[Participation points only] Suppose that A is a 4 6 matrix and that
dim Nul A = 2. Then Col A = R4 .
(a) True
(b) False
()
1/3
Suppose that A is a 10 9 matrix and has 6 pivot columns. Then
(a) Col A = R6 .
(b) dim Col A = 6
(c) any basis of Col A consists
[Participation points only] Let R22 denote the space of all possible 2 2
matrices. The zero element is the zero matrix
0 0
.
0 0
Then the set of all singular (non-invertible) matrices is a subspace of R22 .
(a) True
(b) False
()
1/5
Let U be the matrix th
An n n matrix is invertible if its columns are linearly independent.
(a) True
(b) False
()
1/3
An n n matrix is invertible if its rows are linearly independent.
(a) True
(b) False
()
2/3
The following matrix is invertible:
1
A= 2
3
3 2
5 7
6 3
(a) True
(
A is a 4 4 matrix with three distinct eigenvalues. One eigenspace is
one-dimensional, and one of the other eigenspaces is two-dimensional. Is it
possible that A is not diagonalizable?
(a) Yes
(b) No
()
1/2
The eigenspace corresponding to eigenvalue of the
When the sizes of the matrices A, B, and C are such that the product ABC is
defined, then (ABC)T is equal to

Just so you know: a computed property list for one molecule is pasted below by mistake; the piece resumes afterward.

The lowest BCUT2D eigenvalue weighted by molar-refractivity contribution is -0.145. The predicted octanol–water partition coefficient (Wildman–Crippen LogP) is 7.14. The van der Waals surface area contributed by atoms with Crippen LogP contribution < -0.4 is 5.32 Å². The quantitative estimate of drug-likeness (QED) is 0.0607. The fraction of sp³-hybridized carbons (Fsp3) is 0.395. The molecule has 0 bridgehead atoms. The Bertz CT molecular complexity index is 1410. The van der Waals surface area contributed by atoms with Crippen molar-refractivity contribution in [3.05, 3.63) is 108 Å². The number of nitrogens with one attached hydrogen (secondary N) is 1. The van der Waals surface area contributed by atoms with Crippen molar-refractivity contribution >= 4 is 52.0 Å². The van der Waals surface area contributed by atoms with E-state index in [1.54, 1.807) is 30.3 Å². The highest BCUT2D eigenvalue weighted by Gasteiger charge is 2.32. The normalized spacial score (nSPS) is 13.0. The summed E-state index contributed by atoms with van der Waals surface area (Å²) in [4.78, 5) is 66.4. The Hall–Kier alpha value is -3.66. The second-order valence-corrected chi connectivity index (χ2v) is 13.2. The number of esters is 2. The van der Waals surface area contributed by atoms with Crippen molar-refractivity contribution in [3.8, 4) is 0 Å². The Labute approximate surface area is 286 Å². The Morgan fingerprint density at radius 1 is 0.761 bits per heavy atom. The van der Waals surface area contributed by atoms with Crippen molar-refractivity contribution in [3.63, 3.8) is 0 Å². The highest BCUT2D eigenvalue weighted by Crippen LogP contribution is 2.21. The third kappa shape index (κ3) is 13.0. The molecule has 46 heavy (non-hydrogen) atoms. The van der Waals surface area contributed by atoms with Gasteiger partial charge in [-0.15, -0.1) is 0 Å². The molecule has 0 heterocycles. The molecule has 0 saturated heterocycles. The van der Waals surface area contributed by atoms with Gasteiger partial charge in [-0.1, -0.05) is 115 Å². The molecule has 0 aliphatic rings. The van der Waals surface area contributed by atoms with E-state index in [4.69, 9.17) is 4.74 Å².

(a) AT CT BT
(b) BT AT CT
(c) CT BT AT
(d) CT AT BT
(e) all of the above are equal
()
1/1
Biostat 310
Winter 2017
Homework 1 Solutions
Total Points: 10 points
There are a total of 8 graded points (questions indicated by *) and then an additional 2 points in total
for the additional questions without an asterisk, graded according to: 0= no addi
LECTURE 3B:
NONLINEAR REGRESSION,
CONTINUED
BIOSTATISTICS/STATISTICS 570
Andrew Spieker (Based on slides previously prepared by Barbara
McKnight)
Autumn 2014
OUTLINE
Example: Michaelis-Menten Kinetics Example
The Newton-Raphson Algorithm
The Gauss-Newt
INTRODUCTION
BIOSTATISTICS/STATISTICS 570
ADVANCED REGRESSION METHODS
FOR
INDEPENDENT DATA
Barbara McKnight
September 24, 2014
OUTLINE
Examples
Course Topics
Course Goals
Course Procedures
Course Materials
Course Requirements
Notation
Review of Li
LECTURE 6a:
BAYESIAN INFERENCE part I
BIOSTATISTICS/STATISTICS 570
Barbara McKnight
Autumn 2014
Based on Notes Prepared by Professor Jon Wakefield
OUTLINE
Bayesian Inference
Choosing Priors
Frequentist Properties
Evaluating Posterior Densities and Oth
LECTURE 4:
OPTIMAL LINEAR
ESTIMATING EQUATIONS
BIOSTATISTICS/STATISTICS 570
Barbara McKnight
Autumn 2014
OUTLINE
Notation
Optimal Linear EEs
Examples
Biostatistics/Statistics 570
Autumn 2014
B. McKnight
236
NOTATION
Up until now we have been solving es